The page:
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ACCEPT(2)		    BSD	System Calls Manual		     ACCEPT(2)

     accept, accept4 --	accept a connection on a socket

     Standard C	Library	(libc, -lc)

     #include <sys/types.h>
     #include <sys/socket.h>

     accept(int	s, struct sockaddr * restrict addr,
	 socklen_t * restrict addrlen);

     accept4(int s, struct sockaddr * restrict addr,
	 socklen_t * restrict addrlen, int flags);

     The argument s is a socket	that has been created with socket(2), bound to
     an	address	with bind(2), and is listening for connections after a
     listen(2).	 The accept() system call extracts the first connection	re-
     quest on the queue	of pending connections,	creates	a new socket, and al-
     locates a new file	descriptor for the socket which	inherits the state of
     the O_NONBLOCK and	O_ASYNC	properties and the destination of SIGIO	and
     SIGURG signals from the original socket s.

     The accept4() system call is similar, but the O_NONBLOCK property of the
     new socket	is instead determined by the SOCK_NONBLOCK flag	in the flags
     argument, the O_ASYNC property is cleared,	the signal destination is
     cleared and the close-on-exec flag	on the new file	descriptor can be set
     via the SOCK_CLOEXEC flag in the flags argument.

     If	no pending connections are present on the queue, and the original
     socket is not marked as non-blocking, accept() blocks the caller until a
     connection	is present.  If	the original socket is marked non-blocking and
     no	pending	connections are	present	on the queue, accept() returns an er-
     ror as described below.  The accepted socket may not be used to accept
     more connections.	The original socket s remains open.

     The argument addr is a result argument that is filled-in with the address
     of	the connecting entity, as known	to the communications layer.  The ex-
     act format	of the addr argument is	determined by the domain in which the
     communication is occurring.  A null pointer may be	specified for addr if
     the address information is	not desired; in	this case, addrlen is not used
     and should	also be	null.  Otherwise, the addrlen argument is a value-re-
     sult argument; it should initially	contain	the amount of space pointed to
     by	addr; on return	it will	contain	the actual length (in bytes) of	the
     address returned.	This call is used with connection-based	socket types,
     currently with SOCK_STREAM.

     It	is possible to select(2) a socket for the purposes of doing an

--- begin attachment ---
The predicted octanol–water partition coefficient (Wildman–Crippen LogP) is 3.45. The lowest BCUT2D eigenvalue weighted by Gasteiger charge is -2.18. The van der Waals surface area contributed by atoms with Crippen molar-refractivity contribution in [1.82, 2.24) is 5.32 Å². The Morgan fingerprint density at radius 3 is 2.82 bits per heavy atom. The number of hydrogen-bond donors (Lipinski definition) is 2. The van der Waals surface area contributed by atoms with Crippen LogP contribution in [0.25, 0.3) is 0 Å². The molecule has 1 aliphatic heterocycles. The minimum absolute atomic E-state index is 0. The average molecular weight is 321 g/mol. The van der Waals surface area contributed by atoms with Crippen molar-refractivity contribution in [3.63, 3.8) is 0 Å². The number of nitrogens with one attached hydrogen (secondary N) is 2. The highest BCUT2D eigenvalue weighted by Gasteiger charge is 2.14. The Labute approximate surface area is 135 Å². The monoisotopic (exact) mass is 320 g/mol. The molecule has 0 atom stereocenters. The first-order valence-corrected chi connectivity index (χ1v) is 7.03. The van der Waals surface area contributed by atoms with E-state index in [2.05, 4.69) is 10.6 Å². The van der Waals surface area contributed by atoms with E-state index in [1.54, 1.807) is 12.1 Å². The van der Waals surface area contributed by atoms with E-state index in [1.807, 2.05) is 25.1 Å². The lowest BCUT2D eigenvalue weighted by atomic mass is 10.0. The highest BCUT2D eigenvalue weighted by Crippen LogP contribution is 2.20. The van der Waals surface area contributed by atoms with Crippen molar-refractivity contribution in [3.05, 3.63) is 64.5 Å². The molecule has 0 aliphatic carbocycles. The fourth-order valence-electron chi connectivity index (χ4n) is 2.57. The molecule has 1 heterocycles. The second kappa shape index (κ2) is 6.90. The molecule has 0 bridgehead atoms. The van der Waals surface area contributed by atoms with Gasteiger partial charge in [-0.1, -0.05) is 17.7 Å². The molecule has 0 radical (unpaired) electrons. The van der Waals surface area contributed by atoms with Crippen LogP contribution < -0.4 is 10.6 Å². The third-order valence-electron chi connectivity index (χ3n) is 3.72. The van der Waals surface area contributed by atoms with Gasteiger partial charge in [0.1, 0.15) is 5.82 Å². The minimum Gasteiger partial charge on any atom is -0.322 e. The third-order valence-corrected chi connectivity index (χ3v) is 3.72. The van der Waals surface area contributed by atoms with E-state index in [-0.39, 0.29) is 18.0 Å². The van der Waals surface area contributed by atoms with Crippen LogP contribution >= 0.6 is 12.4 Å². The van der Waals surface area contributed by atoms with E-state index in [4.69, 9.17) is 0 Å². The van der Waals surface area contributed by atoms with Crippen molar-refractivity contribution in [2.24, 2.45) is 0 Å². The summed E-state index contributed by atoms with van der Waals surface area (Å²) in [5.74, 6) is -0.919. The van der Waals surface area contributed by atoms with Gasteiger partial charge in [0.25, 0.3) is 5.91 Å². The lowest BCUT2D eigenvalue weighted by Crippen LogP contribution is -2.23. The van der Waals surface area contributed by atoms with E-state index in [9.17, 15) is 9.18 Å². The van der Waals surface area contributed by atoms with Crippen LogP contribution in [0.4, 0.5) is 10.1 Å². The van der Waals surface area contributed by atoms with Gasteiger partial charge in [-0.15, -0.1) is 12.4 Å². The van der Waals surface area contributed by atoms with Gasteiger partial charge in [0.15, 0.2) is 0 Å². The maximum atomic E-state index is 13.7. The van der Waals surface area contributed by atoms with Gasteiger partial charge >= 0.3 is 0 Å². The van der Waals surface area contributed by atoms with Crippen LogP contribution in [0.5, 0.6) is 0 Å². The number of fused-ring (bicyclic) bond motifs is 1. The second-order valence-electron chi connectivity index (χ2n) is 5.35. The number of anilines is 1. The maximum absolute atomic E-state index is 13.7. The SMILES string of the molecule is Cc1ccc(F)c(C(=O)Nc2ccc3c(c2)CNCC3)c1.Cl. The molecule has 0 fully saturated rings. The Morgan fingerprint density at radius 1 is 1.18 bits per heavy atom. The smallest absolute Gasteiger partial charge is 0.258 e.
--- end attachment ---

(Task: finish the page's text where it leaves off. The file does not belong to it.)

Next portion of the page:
accept() by selecting it for read.

     For certain protocols which require an explicit confirmation, such	as ISO
     or	DATAKIT, accept() can be thought of as merely dequeueing the next con-
     nection request and not implying confirmation.  Confirmation can be im-
     plied by a	normal read or write on	the new	file descriptor, and rejection
     can be implied by closing the new socket.

     For some applications, performance	may be enhanced	by using an
     accept_filter(9) to pre-process incoming connections.

     When using	accept(), portable programs should not rely on the O_NONBLOCK
     and O_ASYNC properties and	the signal destination being inherited,	but
     should set	them explicitly	using fcntl(2);	accept4() sets these proper-
     ties consistently,	but may	not be fully portable across UNIX platforms.

     These calls return	-1 on error.  If they succeed, they return a non-nega-
     tive integer that is a descriptor for the accepted	socket.

     The accept() and accept4()	system calls will fail if:

     [EBADF]		The descriptor is invalid.

     [EINTR]		The accept() operation was interrupted.

     [EMFILE]		The per-process	descriptor table is full.

     [ENFILE]		The system file	table is full.

     [ENOTSOCK]		The descriptor references a file, not a	socket.

     [EINVAL]		listen(2) has not been called on the socket descrip-

     [EFAULT]		The addr argument is not in a writable part of the
			user address space.

			The socket is marked non-blocking and no connections
			are present to be accepted.

     [ECONNABORTED]	A connection arrived, but it was closed	while waiting
			on the listen queue.

     The accept4() system call will also fail if:

     [EINVAL]		The flags argument is invalid.

     bind(2), connect(2), getpeername(2), getsockname(2), listen(2),
     select(2),	socket(2), accept_filter(9)

     The accept() system call appeared in 4.2BSD.

     The accept4() system call appeared	in FreeBSD 10.0.

BSD				October	9, 2014				   BSD


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